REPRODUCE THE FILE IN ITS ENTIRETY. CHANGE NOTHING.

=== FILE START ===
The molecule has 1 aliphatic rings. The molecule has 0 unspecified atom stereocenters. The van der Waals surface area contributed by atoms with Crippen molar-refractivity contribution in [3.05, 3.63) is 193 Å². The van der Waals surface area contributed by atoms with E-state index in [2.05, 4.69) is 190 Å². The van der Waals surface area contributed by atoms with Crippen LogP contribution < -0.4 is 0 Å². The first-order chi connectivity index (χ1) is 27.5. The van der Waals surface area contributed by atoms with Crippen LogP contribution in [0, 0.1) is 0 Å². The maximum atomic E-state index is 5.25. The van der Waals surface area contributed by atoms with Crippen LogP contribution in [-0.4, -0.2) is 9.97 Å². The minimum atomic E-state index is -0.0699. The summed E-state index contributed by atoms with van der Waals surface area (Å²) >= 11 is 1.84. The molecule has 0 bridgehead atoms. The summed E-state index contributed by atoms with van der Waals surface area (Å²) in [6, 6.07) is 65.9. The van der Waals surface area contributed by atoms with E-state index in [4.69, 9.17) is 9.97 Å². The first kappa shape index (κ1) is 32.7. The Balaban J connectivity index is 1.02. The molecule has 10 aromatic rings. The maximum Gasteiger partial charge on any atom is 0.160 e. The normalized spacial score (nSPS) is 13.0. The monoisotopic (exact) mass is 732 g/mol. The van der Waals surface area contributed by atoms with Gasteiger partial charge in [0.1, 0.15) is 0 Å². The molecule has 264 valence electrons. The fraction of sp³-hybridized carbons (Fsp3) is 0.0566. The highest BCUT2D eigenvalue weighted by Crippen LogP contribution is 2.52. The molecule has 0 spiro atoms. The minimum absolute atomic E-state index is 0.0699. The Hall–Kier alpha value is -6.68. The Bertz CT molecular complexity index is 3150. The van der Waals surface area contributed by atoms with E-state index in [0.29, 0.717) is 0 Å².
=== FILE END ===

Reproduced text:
The molecule has 1 aliphatic rings. The molecule has 0 unspecified atom stereocenters. The van der Waals surface area contributed by atoms with Crippen molar-refractivity contribution in [3.05, 3.63) is 193 Å². The van der Waals surface area contributed by atoms with E-state index in [2.05, 4.69) is 190 Å². The van der Waals surface area contributed by atoms with Crippen LogP contribution < -0.4 is 0 Å². The first-order chi connectivity index (χ1) is 27.5. The van der Waals surface area contributed by atoms with Crippen LogP contribution in [0, 0.1) is 0 Å². The maximum atomic E-state index is 5.25. The van der Waals surface area contributed by atoms with Crippen LogP contribution in [-0.4, -0.2) is 9.97 Å². The minimum atomic E-state index is -0.0699. The summed E-state index contributed by atoms with van der Waals surface area (Å²) >= 11 is 1.84. The molecule has 0 bridgehead atoms. The summed E-state index contributed by atoms with van der Waals surface area (Å²) in [6, 6.07) is 65.9. The van der Waals surface area contributed by atoms with E-state index in [4.69, 9.17) is 9.97 Å². The first kappa shape index (κ1) is 32.7. The Balaban J connectivity index is 1.02. The molecule has 10 aromatic rings. The maximum Gasteiger partial charge on any atom is 0.160 e. The normalized spacial score (nSPS) is 13.0. The monoisotopic (exact) mass is 732 g/mol. The van der Waals surface area contributed by atoms with Gasteiger partial charge in [0.1, 0.15) is 0 Å². The molecule has 264 valence electrons. The fraction of sp³-hybridized carbons (Fsp3) is 0.0566. The highest BCUT2D eigenvalue weighted by Crippen LogP contribution is 2.52. The molecule has 0 spiro atoms. The minimum absolute atomic E-state index is 0.0699. The Hall–Kier alpha value is -6.68. The Bertz CT molecular complexity index is 3150. The van der Waals surface area contributed by atoms with E-state index in [0.29, 0.717) is 0 Å².